Smith throws a sinker that induces most of his groundballs, and a slider that is his best strikeout pitch. Here is a chip of Smith throwing a sinker with a slider overlaid. The two pitches move in the opposite direction horizontally and his sinker has a larger vertical drop, making for a good two pitch combo against righties.
As with most sidearm pitchers, Smith has been better against same handed hitters (career 3.49 FIP vs RHH, 4.37 vs LHH). Smith has done a good job striking out lefties in 2013 (22.8 K% vs LHH, 18.6% vs RHH), but he’s walked way more lefties and 4 of his 5 home runs allowed have been hit by lefties, all on sinkers.
This is not surprising as Smith’s sinker is simply nowhere near as effective against lefties. In 2013 80% of Smith’s sinkers hit into play by righties were groundballs, while just 39% of his sinkers put into play by lefties were hit on the ground.
The Tribe should focus on getting Smith in against righty-heavy portions of opposing lineups. He is a great choice when the Indians need a ground ball against a right handed hitter, so expect to see him come in when a double play would get the Tribe out of a jam. Smith has pitch a lot of high leverage innings this year (average Leverage Index 1.56, only Perez’s is higher) but in a playoff game it will be best to give him more favorable match ups.
Bryan Shaw, RHP
Shaw came to the Cleveland in the same 3-team trade that sent Shin Soo Choo to the Reds and Drew Stubbs and Trevor Bauer to the Tribe. Shaw was drafted by Arizona in 2008, debuted in the majors in 2011, and saw his first full year of action in 2012. In his time with Arizona, Shaw did a great job preventing home runs, with a 57.5 GB% and just .62 HR/9.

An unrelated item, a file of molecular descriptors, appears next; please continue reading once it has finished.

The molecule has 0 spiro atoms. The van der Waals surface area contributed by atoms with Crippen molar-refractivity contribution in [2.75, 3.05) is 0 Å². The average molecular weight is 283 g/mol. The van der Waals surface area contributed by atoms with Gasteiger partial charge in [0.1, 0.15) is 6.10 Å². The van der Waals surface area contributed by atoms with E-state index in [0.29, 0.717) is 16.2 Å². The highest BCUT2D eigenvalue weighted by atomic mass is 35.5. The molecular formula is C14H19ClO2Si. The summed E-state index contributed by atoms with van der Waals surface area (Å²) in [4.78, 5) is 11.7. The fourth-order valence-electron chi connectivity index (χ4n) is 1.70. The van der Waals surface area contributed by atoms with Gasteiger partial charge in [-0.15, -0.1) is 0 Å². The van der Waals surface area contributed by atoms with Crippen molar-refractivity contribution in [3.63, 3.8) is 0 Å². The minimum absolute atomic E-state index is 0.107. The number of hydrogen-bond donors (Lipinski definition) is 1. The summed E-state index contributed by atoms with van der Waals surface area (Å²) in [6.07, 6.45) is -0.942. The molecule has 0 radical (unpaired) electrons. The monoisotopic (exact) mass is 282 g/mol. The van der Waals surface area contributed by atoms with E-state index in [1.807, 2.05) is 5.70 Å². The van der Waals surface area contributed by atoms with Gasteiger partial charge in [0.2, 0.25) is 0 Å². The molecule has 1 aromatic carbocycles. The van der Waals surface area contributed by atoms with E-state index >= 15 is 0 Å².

In 2013, Shaw has been a mainstay in the Tribe’s bullpen, his 75 IP leading all Cleveland relievers. His strikeout rate have improved from 17.4% in 2011-2012 to 23.1% in 2013. Shaw throws a cutter 73% of the time, and at 93.5 MPH on average it’s the fastest cutter among all MLB relievers.
That cutter has helped Shaw strike more batters out in 2013. In 2012, Shaw registered strikeouts on 12.2% of the cutters he threw with two strikes, 21st out of 23 relievers who threw at least 200 cutters. That figure is up to 19.6% in 2013, 12th of 25 MLB relievers. The cutter’s been especially good against righties, who have struck out on 31 of 142 cutters with 2 strikes (21.8%). Here are all of Shaw’s strikeouts on cutters against righties this year.
Shaw gets most of his called strikeouts on the inside half and most of his swinging strikeouts up and away. While he gets plenty of strikeouts on pitches above the zone, it’s the whiffs on cutters in the zone that has helped him strikeout more righties. After getting just 4 swinging strikeouts on cutters in the zone vs RHH in 2012, he’s struck out 11 righties on cutters in the zone this year. Shaw’s velocity helps him get more whiffs in the zone, but good location is still necessary. Here Shaw throws a 93.7 MPH cutter right by Carlos Ruiz.